...here is my own humble suggestion for your next blockbuster. It's got everything: love, honor, betrayal, sin, redemption, lust, romance, comedy, terror, the line "you're a good girl... for a shiksa vampire," ...and, not least of all, a leading-man role that every hunk in Hollywood would simply, if you'll pardon the phrase, die for (two words: Jewish vampire. I'm thinking Jeff Goldblum here. Or possibly Pauly Shore. Up to you, really.)
Mr. DeMatteis is on record as saying he would be very amenable to a motion-picture deal, but he doesn't imagine anyone at Marvel is remotely interested "unless they find out that it's the only character they have yet to option for a film."
From: Steven M. Bergson, "Jewish Comics: A Select Bibliography" last updated 28 June 2005 (http://www.geocities.com/safran-can/JWISHC.HTM; viewed 23 December 2005):
DeMatteis, J.M. "Greenberg the Vampire" Marvel Graphic Novel #20 (NY: Marvel, 1986).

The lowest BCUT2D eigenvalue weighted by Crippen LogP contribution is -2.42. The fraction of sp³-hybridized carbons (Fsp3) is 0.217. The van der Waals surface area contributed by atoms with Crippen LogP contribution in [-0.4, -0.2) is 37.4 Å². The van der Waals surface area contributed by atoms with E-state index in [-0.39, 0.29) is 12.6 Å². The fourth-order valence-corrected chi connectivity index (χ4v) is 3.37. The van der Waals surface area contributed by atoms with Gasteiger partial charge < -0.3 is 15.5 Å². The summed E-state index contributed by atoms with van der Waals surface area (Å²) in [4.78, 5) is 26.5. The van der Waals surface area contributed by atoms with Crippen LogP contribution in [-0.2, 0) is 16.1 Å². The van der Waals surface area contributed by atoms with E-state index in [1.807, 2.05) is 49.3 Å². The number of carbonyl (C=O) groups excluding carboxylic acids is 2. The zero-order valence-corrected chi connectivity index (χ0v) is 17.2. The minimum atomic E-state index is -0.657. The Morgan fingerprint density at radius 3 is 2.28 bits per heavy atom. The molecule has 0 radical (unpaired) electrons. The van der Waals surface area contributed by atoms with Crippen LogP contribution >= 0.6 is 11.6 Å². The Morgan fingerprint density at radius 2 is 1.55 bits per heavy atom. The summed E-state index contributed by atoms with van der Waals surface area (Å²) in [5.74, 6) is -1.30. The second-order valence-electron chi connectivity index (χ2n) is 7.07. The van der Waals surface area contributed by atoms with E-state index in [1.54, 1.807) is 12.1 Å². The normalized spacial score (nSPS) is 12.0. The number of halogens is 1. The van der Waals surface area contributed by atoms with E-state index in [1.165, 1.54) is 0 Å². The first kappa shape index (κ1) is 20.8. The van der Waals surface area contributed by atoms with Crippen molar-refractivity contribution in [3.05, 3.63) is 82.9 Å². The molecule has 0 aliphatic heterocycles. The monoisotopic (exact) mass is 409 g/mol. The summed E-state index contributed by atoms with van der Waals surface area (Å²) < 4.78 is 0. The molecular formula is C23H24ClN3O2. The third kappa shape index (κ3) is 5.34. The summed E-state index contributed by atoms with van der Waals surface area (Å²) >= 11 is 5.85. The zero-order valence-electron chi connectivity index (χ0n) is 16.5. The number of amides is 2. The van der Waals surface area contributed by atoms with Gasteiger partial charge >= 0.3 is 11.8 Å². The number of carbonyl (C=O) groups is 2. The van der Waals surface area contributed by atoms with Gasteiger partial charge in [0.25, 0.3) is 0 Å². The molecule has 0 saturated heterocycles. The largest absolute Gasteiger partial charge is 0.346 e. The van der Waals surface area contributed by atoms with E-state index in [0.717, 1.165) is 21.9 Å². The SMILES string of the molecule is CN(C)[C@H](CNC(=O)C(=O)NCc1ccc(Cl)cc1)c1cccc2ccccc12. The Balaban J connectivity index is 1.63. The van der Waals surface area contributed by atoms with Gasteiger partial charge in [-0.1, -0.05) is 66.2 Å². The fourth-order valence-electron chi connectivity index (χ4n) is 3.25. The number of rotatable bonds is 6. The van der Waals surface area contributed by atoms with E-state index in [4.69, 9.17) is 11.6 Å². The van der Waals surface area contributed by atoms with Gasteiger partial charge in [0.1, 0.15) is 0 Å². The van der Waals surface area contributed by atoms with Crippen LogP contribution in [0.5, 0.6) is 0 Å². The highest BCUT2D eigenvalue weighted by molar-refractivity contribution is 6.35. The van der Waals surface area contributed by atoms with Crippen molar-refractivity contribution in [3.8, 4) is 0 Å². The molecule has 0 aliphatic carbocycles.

Oscar Greenberg, a Jewish vampire who is also a talented horror writer, is stalked by Lilith. Lilith wants him to use his talent to "seduce the millions" through his writing, drawing them to Lilith and her dark ways. Oscar's family, accompanied by Rabbi Zeydl ("wisest of the wise"), try to foil her plan and save Greenberg. In the end, it is Oscar's love for his mother that saves him and defeats Lilith.
Webpage created 21 December 2005. Last modified 29 December 2005.
We are always striving to increase the accuracy and usefulness of our website. We are happy to hear from you. Please submit questions, suggestions, comments, corrections, etc. to: email@example.com.